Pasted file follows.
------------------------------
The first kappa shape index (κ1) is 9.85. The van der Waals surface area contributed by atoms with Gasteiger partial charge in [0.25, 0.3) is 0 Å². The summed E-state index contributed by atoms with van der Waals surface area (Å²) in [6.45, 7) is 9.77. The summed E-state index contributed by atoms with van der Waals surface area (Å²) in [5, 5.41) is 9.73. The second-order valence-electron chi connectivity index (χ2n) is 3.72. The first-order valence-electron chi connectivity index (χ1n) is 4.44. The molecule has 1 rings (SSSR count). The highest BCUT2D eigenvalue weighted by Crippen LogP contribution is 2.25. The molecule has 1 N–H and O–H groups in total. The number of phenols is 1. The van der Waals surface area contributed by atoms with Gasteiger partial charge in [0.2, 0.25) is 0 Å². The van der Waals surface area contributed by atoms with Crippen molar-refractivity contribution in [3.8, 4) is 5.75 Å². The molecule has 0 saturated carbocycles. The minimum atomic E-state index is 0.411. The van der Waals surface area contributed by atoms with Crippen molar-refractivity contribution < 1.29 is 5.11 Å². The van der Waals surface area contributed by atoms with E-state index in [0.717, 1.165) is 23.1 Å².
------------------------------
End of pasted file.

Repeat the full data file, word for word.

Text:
The first kappa shape index (κ1) is 9.85. The van der Waals surface area contributed by atoms with Gasteiger partial charge in [0.25, 0.3) is 0 Å². The summed E-state index contributed by atoms with van der Waals surface area (Å²) in [6.45, 7) is 9.77. The summed E-state index contributed by atoms with van der Waals surface area (Å²) in [5, 5.41) is 9.73. The second-order valence-electron chi connectivity index (χ2n) is 3.72. The first-order valence-electron chi connectivity index (χ1n) is 4.44. The molecule has 1 rings (SSSR count). The highest BCUT2D eigenvalue weighted by Crippen LogP contribution is 2.25. The molecule has 1 N–H and O–H groups in total. The number of phenols is 1. The van der Waals surface area contributed by atoms with Gasteiger partial charge in [0.2, 0.25) is 0 Å². The van der Waals surface area contributed by atoms with Crippen molar-refractivity contribution in [3.8, 4) is 5.75 Å². The molecule has 0 saturated carbocycles. The minimum atomic E-state index is 0.411. The van der Waals surface area contributed by atoms with Crippen molar-refractivity contribution < 1.29 is 5.11 Å². The van der Waals surface area contributed by atoms with E-state index in [0.717, 1.165) is 23.1 Å².